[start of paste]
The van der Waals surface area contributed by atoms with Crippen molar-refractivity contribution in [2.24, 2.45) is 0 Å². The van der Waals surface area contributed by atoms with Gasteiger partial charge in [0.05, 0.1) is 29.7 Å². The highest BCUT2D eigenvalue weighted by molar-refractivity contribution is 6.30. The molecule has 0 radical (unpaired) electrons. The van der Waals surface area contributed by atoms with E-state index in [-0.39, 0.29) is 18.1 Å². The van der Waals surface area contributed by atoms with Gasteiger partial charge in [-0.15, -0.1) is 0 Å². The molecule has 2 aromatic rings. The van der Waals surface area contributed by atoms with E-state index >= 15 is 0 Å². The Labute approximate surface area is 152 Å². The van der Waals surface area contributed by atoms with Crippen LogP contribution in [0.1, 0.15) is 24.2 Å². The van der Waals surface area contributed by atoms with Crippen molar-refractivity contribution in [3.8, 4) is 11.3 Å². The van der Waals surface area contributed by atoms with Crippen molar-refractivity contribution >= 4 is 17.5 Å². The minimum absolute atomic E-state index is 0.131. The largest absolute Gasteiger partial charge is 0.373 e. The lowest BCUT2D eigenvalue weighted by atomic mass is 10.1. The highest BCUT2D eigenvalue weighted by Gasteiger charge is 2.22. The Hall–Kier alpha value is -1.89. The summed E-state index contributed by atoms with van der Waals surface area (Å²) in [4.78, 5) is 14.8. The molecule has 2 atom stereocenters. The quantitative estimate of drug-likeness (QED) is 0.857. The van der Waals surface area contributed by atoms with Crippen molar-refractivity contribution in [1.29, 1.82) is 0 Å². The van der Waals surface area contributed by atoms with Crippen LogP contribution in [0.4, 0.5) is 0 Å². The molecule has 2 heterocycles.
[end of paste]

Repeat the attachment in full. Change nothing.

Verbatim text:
The van der Waals surface area contributed by atoms with Crippen molar-refractivity contribution in [2.24, 2.45) is 0 Å². The van der Waals surface area contributed by atoms with Gasteiger partial charge in [0.05, 0.1) is 29.7 Å². The highest BCUT2D eigenvalue weighted by molar-refractivity contribution is 6.30. The molecule has 0 radical (unpaired) electrons. The van der Waals surface area contributed by atoms with E-state index in [-0.39, 0.29) is 18.1 Å². The van der Waals surface area contributed by atoms with Gasteiger partial charge in [-0.15, -0.1) is 0 Å². The molecule has 2 aromatic rings. The van der Waals surface area contributed by atoms with E-state index >= 15 is 0 Å². The Labute approximate surface area is 152 Å². The van der Waals surface area contributed by atoms with Crippen LogP contribution in [0.1, 0.15) is 24.2 Å². The van der Waals surface area contributed by atoms with Crippen molar-refractivity contribution in [3.8, 4) is 11.3 Å². The van der Waals surface area contributed by atoms with Crippen molar-refractivity contribution >= 4 is 17.5 Å². The minimum absolute atomic E-state index is 0.131. The largest absolute Gasteiger partial charge is 0.373 e. The lowest BCUT2D eigenvalue weighted by atomic mass is 10.1. The highest BCUT2D eigenvalue weighted by Gasteiger charge is 2.22. The Hall–Kier alpha value is -1.89. The summed E-state index contributed by atoms with van der Waals surface area (Å²) in [4.78, 5) is 14.8. The molecule has 2 atom stereocenters. The quantitative estimate of drug-likeness (QED) is 0.857. The van der Waals surface area contributed by atoms with Crippen molar-refractivity contribution in [1.29, 1.82) is 0 Å². The van der Waals surface area contributed by atoms with Crippen LogP contribution in [0.4, 0.5) is 0 Å². The molecule has 2 heterocycles.